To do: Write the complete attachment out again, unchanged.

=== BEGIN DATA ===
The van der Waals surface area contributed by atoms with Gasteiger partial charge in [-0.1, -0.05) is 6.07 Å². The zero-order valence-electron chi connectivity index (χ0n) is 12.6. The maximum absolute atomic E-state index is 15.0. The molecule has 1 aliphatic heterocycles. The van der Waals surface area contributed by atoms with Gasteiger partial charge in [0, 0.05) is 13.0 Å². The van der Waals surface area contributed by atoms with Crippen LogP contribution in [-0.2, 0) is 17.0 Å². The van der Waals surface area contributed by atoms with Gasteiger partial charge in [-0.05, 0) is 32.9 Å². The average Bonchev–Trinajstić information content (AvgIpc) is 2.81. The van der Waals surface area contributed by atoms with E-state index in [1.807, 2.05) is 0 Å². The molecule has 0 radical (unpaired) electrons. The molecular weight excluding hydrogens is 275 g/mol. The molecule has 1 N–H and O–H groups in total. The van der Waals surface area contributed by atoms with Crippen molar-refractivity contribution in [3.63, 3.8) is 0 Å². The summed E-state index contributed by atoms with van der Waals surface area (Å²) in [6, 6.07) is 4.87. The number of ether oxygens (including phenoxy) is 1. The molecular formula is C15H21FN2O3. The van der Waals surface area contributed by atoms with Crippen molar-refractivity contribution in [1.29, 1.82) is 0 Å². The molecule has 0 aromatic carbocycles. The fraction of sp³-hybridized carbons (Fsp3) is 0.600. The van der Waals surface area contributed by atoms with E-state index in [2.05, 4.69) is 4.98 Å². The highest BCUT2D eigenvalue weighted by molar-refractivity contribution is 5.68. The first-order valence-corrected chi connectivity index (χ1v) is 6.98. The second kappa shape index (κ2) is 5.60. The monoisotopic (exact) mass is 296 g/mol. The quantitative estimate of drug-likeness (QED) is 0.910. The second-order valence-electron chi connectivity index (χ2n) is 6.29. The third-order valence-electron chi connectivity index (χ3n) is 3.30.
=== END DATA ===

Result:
The van der Waals surface area contributed by atoms with Gasteiger partial charge in [-0.1, -0.05) is 6.07 Å². The zero-order valence-electron chi connectivity index (χ0n) is 12.6. The maximum absolute atomic E-state index is 15.0. The molecule has 1 aliphatic heterocycles. The van der Waals surface area contributed by atoms with Gasteiger partial charge in [0, 0.05) is 13.0 Å². The van der Waals surface area contributed by atoms with Crippen LogP contribution in [-0.2, 0) is 17.0 Å². The van der Waals surface area contributed by atoms with Gasteiger partial charge in [-0.05, 0) is 32.9 Å². The average Bonchev–Trinajstić information content (AvgIpc) is 2.81. The van der Waals surface area contributed by atoms with E-state index in [1.807, 2.05) is 0 Å². The molecule has 0 radical (unpaired) electrons. The molecular weight excluding hydrogens is 275 g/mol. The molecule has 1 N–H and O–H groups in total. The van der Waals surface area contributed by atoms with Crippen molar-refractivity contribution in [3.63, 3.8) is 0 Å². The summed E-state index contributed by atoms with van der Waals surface area (Å²) in [6, 6.07) is 4.87. The number of ether oxygens (including phenoxy) is 1. The molecular formula is C15H21FN2O3. The van der Waals surface area contributed by atoms with Crippen molar-refractivity contribution in [1.29, 1.82) is 0 Å². The molecule has 0 aromatic carbocycles. The fraction of sp³-hybridized carbons (Fsp3) is 0.600. The van der Waals surface area contributed by atoms with E-state index in [2.05, 4.69) is 4.98 Å². The highest BCUT2D eigenvalue weighted by molar-refractivity contribution is 5.68. The first-order valence-corrected chi connectivity index (χ1v) is 6.98. The second kappa shape index (κ2) is 5.60. The monoisotopic (exact) mass is 296 g/mol. The quantitative estimate of drug-likeness (QED) is 0.910. The second-order valence-electron chi connectivity index (χ2n) is 6.29. The third-order valence-electron chi connectivity index (χ3n) is 3.30.